A skill for life and the gift of self-expression through the interpretation and playing of music.
Whether it’s Bach or the Beatles, hip hop or musicals, everybody can find some style of music which suits their mood and enables them to escape to a different place somewhere within – where it is possible to lose themselves and express deep feelings and emotions. It is this ability to transcend our situation that I think makes playing the piano especially rewarding. Not that other instruments are inferior, but with a piano it can seem as if you have an entire orchestra literally at your finger tips.
Resonant bass and the sparkling upper notes of a melody combine to transport us to another place where imagination takes flight. Play it once or a hundred times, the song or piece of music will always be different because every day brings a new interpretation, dependent on our fluctuating moods.
As we begin to learn the mechanics of the instrument, we have no idea what awaits around the corner. But slowly, as we progress from early individual hand pieces to playing with both hands separately, and then finally with both together, we begin to get a sudden insight as to what might be possible. It may be that the first time one experiences the lilting rhythm of a waltz or manages to play that big chord with an amazing harmonic intensity and depth of feeling, a window suddenly opens to our self-expression – and we can access that other world which exists within. Learning only ceases when we make a conscious decision to no longer seek improvement.
Music stimulates learning because it never stands still, always pushing our technical abilities forward in order to find increasing depths of self-expression. The piano I believe is a fantastic tool for that endeavour.
Piano for different ages
I start teaching pupils from around the age of 6 or 7, when most will never have played the piano before. At this age concentration can be an issue, and so I work with them using a Piano Tutor by John Thompson, which I find very useful. Some instructional books on the market can be confusing to the younger beginner as they contain too much information.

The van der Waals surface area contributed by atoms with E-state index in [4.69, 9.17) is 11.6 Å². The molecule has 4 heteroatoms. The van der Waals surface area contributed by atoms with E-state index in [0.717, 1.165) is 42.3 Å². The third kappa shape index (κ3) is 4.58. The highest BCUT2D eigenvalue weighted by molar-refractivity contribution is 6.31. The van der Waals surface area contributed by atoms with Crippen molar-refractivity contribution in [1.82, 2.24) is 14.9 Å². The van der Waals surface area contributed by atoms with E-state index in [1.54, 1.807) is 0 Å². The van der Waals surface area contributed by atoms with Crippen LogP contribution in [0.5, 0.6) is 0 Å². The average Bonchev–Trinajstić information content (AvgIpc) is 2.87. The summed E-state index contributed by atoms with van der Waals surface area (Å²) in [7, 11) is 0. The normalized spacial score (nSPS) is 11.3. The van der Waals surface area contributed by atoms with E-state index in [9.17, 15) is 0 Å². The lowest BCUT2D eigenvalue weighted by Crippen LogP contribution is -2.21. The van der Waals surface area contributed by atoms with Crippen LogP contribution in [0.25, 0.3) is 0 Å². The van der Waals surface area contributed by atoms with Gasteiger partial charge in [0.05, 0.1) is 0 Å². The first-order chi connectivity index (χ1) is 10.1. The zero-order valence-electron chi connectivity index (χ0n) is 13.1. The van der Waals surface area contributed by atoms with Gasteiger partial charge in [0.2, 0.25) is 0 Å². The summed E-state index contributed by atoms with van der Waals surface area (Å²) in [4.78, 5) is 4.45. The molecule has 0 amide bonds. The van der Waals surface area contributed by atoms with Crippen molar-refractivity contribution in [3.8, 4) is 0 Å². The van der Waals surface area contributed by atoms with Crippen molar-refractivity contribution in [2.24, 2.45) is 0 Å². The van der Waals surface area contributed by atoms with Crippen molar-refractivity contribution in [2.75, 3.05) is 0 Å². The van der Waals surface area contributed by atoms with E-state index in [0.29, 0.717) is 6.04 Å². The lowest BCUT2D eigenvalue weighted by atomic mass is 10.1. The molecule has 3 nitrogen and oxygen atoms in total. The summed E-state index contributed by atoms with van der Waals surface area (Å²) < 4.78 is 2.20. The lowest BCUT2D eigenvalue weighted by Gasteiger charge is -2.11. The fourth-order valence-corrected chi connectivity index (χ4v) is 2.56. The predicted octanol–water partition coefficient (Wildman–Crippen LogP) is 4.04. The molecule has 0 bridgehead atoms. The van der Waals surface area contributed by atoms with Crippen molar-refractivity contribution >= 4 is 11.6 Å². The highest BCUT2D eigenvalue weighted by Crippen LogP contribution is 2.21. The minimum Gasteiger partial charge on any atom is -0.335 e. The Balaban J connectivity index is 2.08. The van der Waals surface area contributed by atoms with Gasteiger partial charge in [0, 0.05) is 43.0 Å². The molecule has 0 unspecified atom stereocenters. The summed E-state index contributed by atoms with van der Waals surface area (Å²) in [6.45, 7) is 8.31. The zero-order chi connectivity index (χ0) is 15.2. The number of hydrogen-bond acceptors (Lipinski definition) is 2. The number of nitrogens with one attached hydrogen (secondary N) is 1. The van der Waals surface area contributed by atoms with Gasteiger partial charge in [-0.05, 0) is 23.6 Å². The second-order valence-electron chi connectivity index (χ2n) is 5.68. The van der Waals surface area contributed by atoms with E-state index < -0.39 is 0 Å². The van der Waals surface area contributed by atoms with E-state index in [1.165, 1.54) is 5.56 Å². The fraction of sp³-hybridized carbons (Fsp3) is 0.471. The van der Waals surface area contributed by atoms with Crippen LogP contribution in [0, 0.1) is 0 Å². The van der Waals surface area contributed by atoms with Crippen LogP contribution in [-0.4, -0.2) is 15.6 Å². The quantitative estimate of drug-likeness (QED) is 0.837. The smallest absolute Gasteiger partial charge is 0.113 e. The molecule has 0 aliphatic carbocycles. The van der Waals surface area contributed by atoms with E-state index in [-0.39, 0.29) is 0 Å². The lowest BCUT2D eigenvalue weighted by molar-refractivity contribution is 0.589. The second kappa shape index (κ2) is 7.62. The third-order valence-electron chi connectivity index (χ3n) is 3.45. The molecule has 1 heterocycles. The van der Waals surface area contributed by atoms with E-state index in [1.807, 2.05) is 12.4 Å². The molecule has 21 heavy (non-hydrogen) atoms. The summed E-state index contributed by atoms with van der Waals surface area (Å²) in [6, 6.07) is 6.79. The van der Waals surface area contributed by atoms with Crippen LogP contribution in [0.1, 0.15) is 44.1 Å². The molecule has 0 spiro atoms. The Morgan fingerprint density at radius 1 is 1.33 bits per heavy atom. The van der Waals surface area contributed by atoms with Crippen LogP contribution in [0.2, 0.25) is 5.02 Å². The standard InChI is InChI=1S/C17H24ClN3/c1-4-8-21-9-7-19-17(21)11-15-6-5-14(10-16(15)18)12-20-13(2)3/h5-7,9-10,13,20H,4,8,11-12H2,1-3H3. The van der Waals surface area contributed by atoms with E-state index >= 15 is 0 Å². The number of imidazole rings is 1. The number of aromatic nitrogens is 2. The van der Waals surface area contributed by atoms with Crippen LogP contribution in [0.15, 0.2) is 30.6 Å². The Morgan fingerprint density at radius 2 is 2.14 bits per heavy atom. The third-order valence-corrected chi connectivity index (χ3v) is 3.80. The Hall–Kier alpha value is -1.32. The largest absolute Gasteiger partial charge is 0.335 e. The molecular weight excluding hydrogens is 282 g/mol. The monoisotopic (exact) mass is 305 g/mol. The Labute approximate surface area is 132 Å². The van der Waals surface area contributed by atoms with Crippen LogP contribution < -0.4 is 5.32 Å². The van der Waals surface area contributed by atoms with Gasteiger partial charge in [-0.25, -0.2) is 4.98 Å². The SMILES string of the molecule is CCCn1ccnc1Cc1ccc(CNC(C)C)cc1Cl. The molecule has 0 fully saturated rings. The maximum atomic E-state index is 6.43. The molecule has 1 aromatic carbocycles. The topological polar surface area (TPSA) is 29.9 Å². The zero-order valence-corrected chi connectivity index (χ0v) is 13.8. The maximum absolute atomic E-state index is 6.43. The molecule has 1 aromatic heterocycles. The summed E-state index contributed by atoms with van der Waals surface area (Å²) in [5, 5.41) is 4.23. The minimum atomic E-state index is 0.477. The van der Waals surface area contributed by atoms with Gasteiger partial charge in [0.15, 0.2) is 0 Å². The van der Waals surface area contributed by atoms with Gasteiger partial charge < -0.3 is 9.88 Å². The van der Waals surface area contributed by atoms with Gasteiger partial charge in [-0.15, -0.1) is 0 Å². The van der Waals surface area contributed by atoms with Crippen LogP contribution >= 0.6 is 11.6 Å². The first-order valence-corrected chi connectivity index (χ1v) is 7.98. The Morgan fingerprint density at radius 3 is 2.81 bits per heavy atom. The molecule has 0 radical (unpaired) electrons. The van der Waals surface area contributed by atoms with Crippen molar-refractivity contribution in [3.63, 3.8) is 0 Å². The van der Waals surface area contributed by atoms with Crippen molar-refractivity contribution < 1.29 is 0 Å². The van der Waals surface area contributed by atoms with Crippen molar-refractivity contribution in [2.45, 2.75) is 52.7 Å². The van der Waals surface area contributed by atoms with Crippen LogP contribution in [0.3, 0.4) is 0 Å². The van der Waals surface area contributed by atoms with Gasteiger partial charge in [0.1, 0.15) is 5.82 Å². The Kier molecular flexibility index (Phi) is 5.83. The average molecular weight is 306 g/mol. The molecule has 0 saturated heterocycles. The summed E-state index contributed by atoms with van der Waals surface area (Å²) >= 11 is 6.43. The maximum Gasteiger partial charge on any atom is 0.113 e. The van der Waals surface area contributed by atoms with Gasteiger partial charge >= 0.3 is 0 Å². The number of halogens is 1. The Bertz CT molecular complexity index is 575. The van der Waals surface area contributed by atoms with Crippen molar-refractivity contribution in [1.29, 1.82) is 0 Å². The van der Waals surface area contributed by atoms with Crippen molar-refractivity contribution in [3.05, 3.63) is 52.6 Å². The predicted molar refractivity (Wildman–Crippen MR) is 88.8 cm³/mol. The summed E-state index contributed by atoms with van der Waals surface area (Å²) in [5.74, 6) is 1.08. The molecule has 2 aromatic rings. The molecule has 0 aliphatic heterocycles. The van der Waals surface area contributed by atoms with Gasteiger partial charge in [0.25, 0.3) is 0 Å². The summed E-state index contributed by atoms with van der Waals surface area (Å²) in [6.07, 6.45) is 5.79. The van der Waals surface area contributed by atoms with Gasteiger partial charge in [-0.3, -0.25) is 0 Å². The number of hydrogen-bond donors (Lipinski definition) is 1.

The important thing is to get playing as soon as possible, and I find generally that the John Thompson series offers attainable targets, and progresses quite quickly to using both hands together with a good variety of short and well-known tunes. This I supplement with the Dozen a day scale books, which are excellent for building finger strength, dexterity and speed in a format that gives the scales a fun and interesting aspect whilst still improving technique. We continue to work with those tutors for a year or more, until it’s time to move on to either an Associated Board preliminary assessment or a Grade 1 examination.
With older children from about 8 onwards who have never played before, I usually use the Michael Arron series tutors, which again are well set out and not overly complicated. Most, however, are often already working towards an exam, or may even have taken some early grades. They come wanting to change teachers. This can be for a variety of reasons, occasionally because of a lack of progress due to a gap in some part of their understanding which seems to be impeding them. Having found out what the problem is, I will continue to work with them on current exam pieces while trying to find other music which they can enjoy playing without the pressure of an exam.
Often the problem with older children can be when and how much to practice. Finding the best time for this is very important. Parents can help here by assisting them to keep to a regular routine. Scales and pieces are becoming harder at this point, and a structured approach to practice is essential in order not to waste time. I pay particular attention to making sure they understand the correct way to go about their practice in order to maximise available time.
At this age it’s also important to find a style and a composer with whom they feel an empathy, as this is often is a good way of keeping interest alive while they’re still having to work on other exam pieces which may be less satisfying. As children develop and progress through the grades – perhaps by the time they reach a grade 5 standard – work at school is starting to become a real issue, and the extra load of another music exam can sometimes be a bridge too far.
It is essential to recognise this and be both flexible in terms of lesson times and occasional gaps. Essentially music should be fun. It is often better to concentrate on playing for pleasure rather than for performance, as it provides a very real ability to escape from the pressures of the here and now, and also an opportunity to transform negative feelings into positive ones. Of course I also teach adults, many of whom will have previously played the piano and now want to regain their old skills. This can sometimes be harder than anticipated for a number of reasons. Keeping to a regular routine of practice whilst working full time can be challenging.
Regaining dexterity and speed after years of not playing can also prove frustrating. Being able to read the music but not being able to play it can be disheartening. Overall what is required is patience and a positive attitude so that one does not allow oneself to feel either stupid or useless. Investing time in regular practice is the key to restoring previous levels of ability.